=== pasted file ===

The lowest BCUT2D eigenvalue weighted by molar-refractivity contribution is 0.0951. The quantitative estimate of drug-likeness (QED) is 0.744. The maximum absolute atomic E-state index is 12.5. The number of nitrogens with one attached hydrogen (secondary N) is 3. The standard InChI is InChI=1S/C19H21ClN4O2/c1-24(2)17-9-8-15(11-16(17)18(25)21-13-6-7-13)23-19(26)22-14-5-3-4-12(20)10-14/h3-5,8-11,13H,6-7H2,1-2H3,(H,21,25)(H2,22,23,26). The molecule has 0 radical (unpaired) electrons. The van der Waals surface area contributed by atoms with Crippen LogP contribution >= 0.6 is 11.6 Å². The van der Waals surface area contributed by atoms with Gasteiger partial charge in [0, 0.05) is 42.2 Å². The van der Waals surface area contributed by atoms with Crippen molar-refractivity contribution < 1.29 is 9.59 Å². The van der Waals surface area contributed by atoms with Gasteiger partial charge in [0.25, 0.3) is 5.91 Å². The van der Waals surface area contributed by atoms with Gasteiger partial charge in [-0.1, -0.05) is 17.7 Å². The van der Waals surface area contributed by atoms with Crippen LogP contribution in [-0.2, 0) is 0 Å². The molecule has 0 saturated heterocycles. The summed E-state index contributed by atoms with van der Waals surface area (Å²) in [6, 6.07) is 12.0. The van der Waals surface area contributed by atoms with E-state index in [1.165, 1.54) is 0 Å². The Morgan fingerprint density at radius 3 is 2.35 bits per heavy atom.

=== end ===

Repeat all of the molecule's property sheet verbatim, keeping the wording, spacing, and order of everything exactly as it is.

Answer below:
The lowest BCUT2D eigenvalue weighted by molar-refractivity contribution is 0.0951. The quantitative estimate of drug-likeness (QED) is 0.744. The maximum absolute atomic E-state index is 12.5. The number of nitrogens with one attached hydrogen (secondary N) is 3. The standard InChI is InChI=1S/C19H21ClN4O2/c1-24(2)17-9-8-15(11-16(17)18(25)21-13-6-7-13)23-19(26)22-14-5-3-4-12(20)10-14/h3-5,8-11,13H,6-7H2,1-2H3,(H,21,25)(H2,22,23,26). The molecule has 0 radical (unpaired) electrons. The van der Waals surface area contributed by atoms with Crippen LogP contribution >= 0.6 is 11.6 Å². The van der Waals surface area contributed by atoms with Gasteiger partial charge in [0, 0.05) is 42.2 Å². The van der Waals surface area contributed by atoms with Crippen molar-refractivity contribution < 1.29 is 9.59 Å². The van der Waals surface area contributed by atoms with Gasteiger partial charge in [0.25, 0.3) is 5.91 Å². The van der Waals surface area contributed by atoms with Gasteiger partial charge in [-0.1, -0.05) is 17.7 Å². The van der Waals surface area contributed by atoms with Crippen LogP contribution in [-0.2, 0) is 0 Å². The molecule has 0 saturated heterocycles. The summed E-state index contributed by atoms with van der Waals surface area (Å²) in [6, 6.07) is 12.0. The van der Waals surface area contributed by atoms with E-state index in [1.165, 1.54) is 0 Å². The Morgan fingerprint density at radius 3 is 2.35 bits per heavy atom.